International appeal for the protection of academic independence

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A group of Swiss academics have recently launched a petition to call for the protection of academic independence. Personally I think it’s gone well past the point where protection is the apposite term, given the extent to which the function of Universities has been eroded over the last 4 decades. But we have to start somewhere. Please read their petition below and sign at the relevant web page for yourself:





International Appeal for the protection of academic independence

Now that cooperation between the private sector and public universities has all but become the norm, in Europe as elsewhere, it is time to ask some basic questions: What is a university? And what is its role in society?

Universities grew out of the idea of establishing a place where freedom of research, education and scholarship is protected and beyond venal influence. They serve the common good and in turn are supported by the community. Directly linked to this founding idea is the academic ethos that preserves the institution of the university as a special place, free from political, ideological and commercial interests. Freedom of teaching and research is protected by the Swiss Constitution.

Against this background, it is self-evident that a public university should neither cooperate with nor accept sponsorship from institutions associated with public scandal or unethical conduct. That is damaging to the academic reputation of any university. And it impinges upon the independence of the scholars concerned, particularly those directly funded by such institutions, undermining their status as guarantors of independence and ethically-minded scholarship.

The University of Zurich was born of this same spirit of independent thinking in 1833. It is “the first university in Europe to be founded by a democratic state instead of by either a monarch or the church”. This proud claim stands to this day on the university’s website. The question is: are today’s universities still sufficiently independent in an age of cooperation and sponsorship?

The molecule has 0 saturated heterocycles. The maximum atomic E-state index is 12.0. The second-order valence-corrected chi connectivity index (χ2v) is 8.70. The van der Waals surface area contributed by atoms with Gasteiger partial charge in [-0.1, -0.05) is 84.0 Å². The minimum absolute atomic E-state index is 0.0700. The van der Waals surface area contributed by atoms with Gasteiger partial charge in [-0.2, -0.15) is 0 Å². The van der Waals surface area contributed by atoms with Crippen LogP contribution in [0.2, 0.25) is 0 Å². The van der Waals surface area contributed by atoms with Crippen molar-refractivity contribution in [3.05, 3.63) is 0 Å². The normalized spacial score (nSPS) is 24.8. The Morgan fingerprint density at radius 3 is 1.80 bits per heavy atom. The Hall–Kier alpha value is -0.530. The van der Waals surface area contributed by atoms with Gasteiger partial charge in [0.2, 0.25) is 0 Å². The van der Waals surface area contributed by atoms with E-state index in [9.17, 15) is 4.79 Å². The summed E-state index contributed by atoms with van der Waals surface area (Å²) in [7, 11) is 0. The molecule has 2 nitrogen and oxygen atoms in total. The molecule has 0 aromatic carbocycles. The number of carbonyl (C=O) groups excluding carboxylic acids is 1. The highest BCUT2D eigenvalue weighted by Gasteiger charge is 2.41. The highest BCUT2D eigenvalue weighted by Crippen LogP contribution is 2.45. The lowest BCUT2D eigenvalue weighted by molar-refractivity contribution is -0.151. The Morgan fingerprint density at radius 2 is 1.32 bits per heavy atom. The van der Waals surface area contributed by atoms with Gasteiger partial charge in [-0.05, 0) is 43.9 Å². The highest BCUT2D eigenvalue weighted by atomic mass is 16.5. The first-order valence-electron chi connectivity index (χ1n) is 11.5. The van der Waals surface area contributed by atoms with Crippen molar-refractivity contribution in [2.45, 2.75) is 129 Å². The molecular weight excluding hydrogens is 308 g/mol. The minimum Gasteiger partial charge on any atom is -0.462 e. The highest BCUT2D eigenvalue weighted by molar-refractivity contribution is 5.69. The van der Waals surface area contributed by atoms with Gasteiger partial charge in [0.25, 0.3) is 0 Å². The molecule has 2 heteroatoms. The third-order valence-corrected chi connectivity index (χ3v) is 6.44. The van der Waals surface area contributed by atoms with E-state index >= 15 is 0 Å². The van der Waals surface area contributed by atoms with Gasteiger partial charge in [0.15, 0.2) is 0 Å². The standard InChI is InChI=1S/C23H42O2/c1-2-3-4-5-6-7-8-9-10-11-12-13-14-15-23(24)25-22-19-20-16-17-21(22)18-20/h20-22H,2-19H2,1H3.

In April 2012, the Executive Board of the University of Zurich concluded a cooperation agreement, in camera, with the top management of UBS (Union Bank of Switzerland). The agreement entails sponsoring of the university by UBS to the tune of 100 million Swiss francs and the establishment of a “UBS International Centre of Economics in Society” within the scope of the university. Neither the public nor the research and teaching staff were asked their opinion. The agreement between the university and UBS was concluded secretly in the spring of 2012.

This procedure brings the issue of sponsorship into sharp focus. The Executive Board of the University concedes that the bank is using the university as a platform to further its interests. However, UBS is a particular case of a business that has been shown in the past to have engaged in unethical practices. The fact that the bank was able to place its logo at the University of Zurich has nothing to do with scholarship and everything to do with marketing.

It is a glaring example of the problematic nature of academic sponsorship. But there are many more instances, in other European countries, of questionable university sponsorship deals. In one case, in June 2011, Deutsche Bank had to withdraw from a controversial sponsorship arrangement because of justified public criticism. This shows that sponsorship involving specific vested interests and secret deals – in contrast to altruistic patronage and donation by benefactors – represents a threat to the impartiality of university research and teaching. The very academic ethos is at risk.

As citizens, researchers, academics and students, we appeal to the leaders of the universities and all who bear responsibility for our educational institutions, at home and abroad, to safeguard the precious heritage of free and independent scholarship, and to avoid endangering the academic ethos in controversial collaborations.

About Steve Keen